Great Halloween wreath idea from BabiesRabies.com. The site sounds scarier than it is. Trust me.
1 14" Foam Wreath
100 Yards Tulle in Color of Your Choice
2 Foam Balls (for Eyeballs)
2 Toothpicks (to Attach Eyeballs to Wreath)
Hot Glue Gun
Extra Fabric for Bow Tie (Optional)
First things first: paint a black pupil on both of the foam balls.
Next, find 100 yards of tulle in a color that works for you! Although I wanted a different, more Halloween kind of color, blue is the only color of which they had enough.
Grab a box, envelope, something kind of sturdy about a foot long--one of those post office envelopes works really well--and wrap all of the tulle on it. You're going to cut both ends so you have 12" long pieces of tool.
Start tying! Tie the pieces around the foam wreath. In the beginning, it will look like you are doing something wrong but hang in there! It fills in. When you run out of space, scrunch the already-tied pieces and scoot them over to make room for the last of the tulle.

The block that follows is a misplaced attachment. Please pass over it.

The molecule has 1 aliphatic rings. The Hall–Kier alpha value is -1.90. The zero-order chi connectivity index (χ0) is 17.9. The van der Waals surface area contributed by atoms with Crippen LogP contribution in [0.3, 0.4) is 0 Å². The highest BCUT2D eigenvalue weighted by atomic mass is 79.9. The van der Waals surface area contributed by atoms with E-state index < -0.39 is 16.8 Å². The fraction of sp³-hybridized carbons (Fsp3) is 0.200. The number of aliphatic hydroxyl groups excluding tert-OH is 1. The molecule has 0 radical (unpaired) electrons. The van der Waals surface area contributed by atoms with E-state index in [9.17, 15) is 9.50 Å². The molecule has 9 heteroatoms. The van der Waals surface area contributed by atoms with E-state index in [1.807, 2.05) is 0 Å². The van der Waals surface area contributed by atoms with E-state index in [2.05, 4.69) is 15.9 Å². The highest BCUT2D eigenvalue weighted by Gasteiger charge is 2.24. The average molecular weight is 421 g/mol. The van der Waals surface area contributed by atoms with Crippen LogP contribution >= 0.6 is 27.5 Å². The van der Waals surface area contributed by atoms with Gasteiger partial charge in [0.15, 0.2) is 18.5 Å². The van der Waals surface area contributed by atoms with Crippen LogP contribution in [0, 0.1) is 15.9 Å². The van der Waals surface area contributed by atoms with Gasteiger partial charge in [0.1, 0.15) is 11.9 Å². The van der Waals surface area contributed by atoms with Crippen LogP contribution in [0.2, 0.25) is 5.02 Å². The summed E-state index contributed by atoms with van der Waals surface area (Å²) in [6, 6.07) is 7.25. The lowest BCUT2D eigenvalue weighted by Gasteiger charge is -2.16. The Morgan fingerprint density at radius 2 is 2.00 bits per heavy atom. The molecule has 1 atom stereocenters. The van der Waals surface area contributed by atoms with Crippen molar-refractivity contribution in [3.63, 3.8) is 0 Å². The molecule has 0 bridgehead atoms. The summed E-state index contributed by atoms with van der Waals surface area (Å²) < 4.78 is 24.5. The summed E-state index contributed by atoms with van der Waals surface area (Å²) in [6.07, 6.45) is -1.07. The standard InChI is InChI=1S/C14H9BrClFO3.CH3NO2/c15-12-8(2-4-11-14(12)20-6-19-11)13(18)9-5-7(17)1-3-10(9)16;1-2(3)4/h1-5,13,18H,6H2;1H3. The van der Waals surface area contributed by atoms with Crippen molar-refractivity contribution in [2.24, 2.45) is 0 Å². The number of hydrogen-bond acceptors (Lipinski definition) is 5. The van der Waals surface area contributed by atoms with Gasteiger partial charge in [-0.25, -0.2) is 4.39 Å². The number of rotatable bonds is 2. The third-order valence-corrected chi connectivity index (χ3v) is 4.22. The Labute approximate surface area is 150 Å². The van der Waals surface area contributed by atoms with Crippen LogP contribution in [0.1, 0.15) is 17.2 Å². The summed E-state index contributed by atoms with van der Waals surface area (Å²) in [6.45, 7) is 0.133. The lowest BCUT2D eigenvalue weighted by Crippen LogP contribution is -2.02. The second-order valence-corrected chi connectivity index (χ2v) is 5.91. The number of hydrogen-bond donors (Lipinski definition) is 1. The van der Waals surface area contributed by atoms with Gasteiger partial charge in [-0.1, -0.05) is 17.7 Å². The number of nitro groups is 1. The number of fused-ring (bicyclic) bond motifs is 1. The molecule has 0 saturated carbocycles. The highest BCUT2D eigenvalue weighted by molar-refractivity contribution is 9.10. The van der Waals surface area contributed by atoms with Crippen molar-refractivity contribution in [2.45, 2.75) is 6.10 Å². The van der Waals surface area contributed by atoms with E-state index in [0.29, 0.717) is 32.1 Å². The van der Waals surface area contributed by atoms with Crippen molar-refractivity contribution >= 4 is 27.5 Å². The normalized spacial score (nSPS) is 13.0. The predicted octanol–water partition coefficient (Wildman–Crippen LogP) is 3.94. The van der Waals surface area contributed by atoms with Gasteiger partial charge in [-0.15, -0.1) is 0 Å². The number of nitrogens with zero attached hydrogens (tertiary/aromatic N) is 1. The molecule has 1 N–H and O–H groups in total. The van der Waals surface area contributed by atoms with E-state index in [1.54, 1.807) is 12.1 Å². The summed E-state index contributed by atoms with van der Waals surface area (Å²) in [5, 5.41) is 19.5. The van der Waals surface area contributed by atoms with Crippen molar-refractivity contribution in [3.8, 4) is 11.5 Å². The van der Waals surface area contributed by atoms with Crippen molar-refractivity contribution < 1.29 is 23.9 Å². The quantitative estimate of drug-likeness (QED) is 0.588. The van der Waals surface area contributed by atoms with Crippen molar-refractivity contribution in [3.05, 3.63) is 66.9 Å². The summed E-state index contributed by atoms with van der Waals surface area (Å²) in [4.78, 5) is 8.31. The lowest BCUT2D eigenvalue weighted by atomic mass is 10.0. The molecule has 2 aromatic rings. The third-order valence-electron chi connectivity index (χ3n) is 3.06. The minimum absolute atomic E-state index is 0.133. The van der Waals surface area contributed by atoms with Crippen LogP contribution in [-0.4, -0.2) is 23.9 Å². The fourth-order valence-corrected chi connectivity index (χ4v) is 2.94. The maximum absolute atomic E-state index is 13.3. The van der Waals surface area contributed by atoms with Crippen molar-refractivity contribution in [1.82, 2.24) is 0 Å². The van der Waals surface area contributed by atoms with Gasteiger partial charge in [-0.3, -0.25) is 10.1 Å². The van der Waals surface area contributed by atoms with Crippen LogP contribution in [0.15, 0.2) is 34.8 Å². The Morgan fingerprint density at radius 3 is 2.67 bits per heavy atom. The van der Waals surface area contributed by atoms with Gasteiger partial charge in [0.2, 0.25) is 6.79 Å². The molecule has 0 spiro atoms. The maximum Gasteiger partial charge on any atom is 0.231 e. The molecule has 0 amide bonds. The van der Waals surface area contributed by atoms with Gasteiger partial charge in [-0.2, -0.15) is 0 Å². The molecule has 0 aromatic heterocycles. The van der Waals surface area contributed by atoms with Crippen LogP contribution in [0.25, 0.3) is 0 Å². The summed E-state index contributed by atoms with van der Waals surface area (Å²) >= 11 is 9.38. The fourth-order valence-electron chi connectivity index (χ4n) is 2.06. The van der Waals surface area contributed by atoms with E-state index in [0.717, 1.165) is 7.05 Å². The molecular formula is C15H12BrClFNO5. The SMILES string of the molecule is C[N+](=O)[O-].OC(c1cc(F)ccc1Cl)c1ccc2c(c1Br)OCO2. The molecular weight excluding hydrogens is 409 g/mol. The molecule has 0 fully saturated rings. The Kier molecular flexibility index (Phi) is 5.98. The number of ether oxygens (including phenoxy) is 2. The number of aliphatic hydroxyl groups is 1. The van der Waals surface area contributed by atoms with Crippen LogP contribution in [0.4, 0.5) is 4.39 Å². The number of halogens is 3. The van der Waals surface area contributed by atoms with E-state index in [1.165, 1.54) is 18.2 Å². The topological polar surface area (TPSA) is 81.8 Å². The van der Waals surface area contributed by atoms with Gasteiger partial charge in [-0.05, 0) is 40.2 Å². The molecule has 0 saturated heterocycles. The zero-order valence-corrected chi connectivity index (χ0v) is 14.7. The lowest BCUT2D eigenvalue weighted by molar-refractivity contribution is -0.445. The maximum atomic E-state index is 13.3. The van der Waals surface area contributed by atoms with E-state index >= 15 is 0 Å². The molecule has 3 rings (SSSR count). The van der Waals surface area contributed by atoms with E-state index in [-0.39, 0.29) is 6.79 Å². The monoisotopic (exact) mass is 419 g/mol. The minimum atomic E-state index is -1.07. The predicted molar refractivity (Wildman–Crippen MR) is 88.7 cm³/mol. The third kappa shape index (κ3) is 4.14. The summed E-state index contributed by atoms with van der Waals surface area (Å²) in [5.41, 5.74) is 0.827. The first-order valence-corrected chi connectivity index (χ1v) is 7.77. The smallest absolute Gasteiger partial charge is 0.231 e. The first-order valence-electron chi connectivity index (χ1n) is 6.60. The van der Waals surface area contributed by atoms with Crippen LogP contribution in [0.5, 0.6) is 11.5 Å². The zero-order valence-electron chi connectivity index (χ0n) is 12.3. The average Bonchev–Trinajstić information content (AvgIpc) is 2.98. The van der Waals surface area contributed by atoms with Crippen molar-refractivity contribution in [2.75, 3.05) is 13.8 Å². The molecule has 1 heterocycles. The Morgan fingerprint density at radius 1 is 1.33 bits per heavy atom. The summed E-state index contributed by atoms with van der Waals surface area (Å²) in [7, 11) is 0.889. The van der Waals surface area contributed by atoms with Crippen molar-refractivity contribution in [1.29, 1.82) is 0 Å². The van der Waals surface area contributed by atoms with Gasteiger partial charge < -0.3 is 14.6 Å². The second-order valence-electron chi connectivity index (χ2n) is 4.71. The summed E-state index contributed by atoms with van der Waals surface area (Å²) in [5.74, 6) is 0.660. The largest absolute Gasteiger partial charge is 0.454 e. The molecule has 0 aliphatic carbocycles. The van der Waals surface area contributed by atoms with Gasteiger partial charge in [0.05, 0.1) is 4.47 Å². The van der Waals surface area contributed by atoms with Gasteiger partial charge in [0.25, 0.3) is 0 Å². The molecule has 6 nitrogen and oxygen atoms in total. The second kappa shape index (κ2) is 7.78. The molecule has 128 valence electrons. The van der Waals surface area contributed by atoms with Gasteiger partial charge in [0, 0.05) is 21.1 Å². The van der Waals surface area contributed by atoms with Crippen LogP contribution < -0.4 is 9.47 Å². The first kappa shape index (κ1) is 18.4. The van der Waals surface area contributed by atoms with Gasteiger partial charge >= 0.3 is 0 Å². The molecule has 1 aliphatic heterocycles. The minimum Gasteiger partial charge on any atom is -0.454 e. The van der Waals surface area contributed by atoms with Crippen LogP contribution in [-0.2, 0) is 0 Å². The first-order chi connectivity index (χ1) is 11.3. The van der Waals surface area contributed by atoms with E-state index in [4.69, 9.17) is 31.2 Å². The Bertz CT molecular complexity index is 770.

Shove toothpicks into the foam balls. Then push the toothpicks into the wreath for eyes!
Cut out teeth using foam paper. We used metallic silver (it reflects our holiday lighting rather nicely) but white would be another good choice.
Glue teeth onto the top and the bottom of the back of the foam wreath using your hot glue gun.
Make a bow tie out of scraps of a sturdier fabric than I used. Hot glue gun that on there as well.
To hang, I cut a small slit in the top of the top teeth that is well hidden. You could also attach a loop on the back with your hot glue gun.
See? Easy, peasy!
Try using different colors of Tulle to create different adorable monsters!
Since my usage of blue tulle has our three year old convinced that it is Cookie Monster, this may make a cute part of themed birthday decor.
Jessica Nunemaker is the little Indiana owner and Host of a little Indiana segment state-wide on PBS. Sometimes, she even sleeps. You'll usually find Jessica gallivanting around Indiana towns (population 15,000 and less) with her husband, Jeremy, and two boys (ages 9 and 5) in tow in search of where to stay, play and eat in small towns across the state! Small towns: destinations, not drive-thrus!